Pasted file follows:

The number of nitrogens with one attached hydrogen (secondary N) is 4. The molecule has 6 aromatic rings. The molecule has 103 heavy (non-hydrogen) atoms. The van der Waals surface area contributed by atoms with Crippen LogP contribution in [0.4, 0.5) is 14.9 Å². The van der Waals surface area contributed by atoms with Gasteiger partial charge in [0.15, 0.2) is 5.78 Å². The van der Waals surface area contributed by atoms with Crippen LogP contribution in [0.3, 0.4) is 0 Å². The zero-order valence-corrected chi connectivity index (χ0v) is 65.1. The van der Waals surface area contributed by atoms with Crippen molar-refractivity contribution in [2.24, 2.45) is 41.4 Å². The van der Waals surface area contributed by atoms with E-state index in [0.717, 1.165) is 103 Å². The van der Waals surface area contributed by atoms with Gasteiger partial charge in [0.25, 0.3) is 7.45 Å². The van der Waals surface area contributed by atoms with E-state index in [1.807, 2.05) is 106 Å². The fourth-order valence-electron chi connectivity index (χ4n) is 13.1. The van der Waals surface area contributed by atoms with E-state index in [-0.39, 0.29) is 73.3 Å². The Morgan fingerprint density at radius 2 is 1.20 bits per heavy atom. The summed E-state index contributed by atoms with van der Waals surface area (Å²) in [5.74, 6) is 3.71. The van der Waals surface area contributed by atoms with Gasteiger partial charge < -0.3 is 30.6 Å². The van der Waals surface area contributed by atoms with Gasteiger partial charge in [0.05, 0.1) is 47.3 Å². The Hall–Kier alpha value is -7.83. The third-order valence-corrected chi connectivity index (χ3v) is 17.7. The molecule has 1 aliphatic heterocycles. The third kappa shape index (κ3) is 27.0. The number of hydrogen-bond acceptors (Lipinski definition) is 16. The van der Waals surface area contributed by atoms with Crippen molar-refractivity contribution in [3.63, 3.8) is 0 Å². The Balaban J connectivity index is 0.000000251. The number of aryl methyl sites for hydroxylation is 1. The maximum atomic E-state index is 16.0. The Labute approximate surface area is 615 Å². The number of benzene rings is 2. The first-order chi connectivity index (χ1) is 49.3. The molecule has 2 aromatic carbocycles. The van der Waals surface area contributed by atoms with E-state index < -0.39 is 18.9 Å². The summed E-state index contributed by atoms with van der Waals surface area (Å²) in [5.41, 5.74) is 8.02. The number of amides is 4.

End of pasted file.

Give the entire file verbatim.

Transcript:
The number of nitrogens with one attached hydrogen (secondary N) is 4. The molecule has 6 aromatic rings. The molecule has 103 heavy (non-hydrogen) atoms. The van der Waals surface area contributed by atoms with Crippen LogP contribution in [0.4, 0.5) is 14.9 Å². The van der Waals surface area contributed by atoms with Gasteiger partial charge in [0.15, 0.2) is 5.78 Å². The van der Waals surface area contributed by atoms with Crippen LogP contribution in [0.3, 0.4) is 0 Å². The zero-order valence-corrected chi connectivity index (χ0v) is 65.1. The van der Waals surface area contributed by atoms with Crippen molar-refractivity contribution in [2.24, 2.45) is 41.4 Å². The van der Waals surface area contributed by atoms with E-state index in [0.717, 1.165) is 103 Å². The van der Waals surface area contributed by atoms with Gasteiger partial charge in [0.25, 0.3) is 7.45 Å². The van der Waals surface area contributed by atoms with E-state index in [1.807, 2.05) is 106 Å². The fourth-order valence-electron chi connectivity index (χ4n) is 13.1. The van der Waals surface area contributed by atoms with E-state index in [-0.39, 0.29) is 73.3 Å². The Morgan fingerprint density at radius 2 is 1.20 bits per heavy atom. The summed E-state index contributed by atoms with van der Waals surface area (Å²) in [5.74, 6) is 3.71. The van der Waals surface area contributed by atoms with Gasteiger partial charge < -0.3 is 30.6 Å². The van der Waals surface area contributed by atoms with Gasteiger partial charge in [0.05, 0.1) is 47.3 Å². The Hall–Kier alpha value is -7.83. The third-order valence-corrected chi connectivity index (χ3v) is 17.7. The molecule has 1 aliphatic heterocycles. The third kappa shape index (κ3) is 27.0. The number of hydrogen-bond acceptors (Lipinski definition) is 16. The van der Waals surface area contributed by atoms with Crippen molar-refractivity contribution in [3.63, 3.8) is 0 Å². The Balaban J connectivity index is 0.000000251. The number of aryl methyl sites for hydroxylation is 1. The maximum atomic E-state index is 16.0. The Labute approximate surface area is 615 Å². The number of benzene rings is 2. The first-order chi connectivity index (χ1) is 49.3. The molecule has 2 aromatic carbocycles. The van der Waals surface area contributed by atoms with E-state index < -0.39 is 18.9 Å². The summed E-state index contributed by atoms with van der Waals surface area (Å²) in [5.41, 5.74) is 8.02. The number of amides is 4.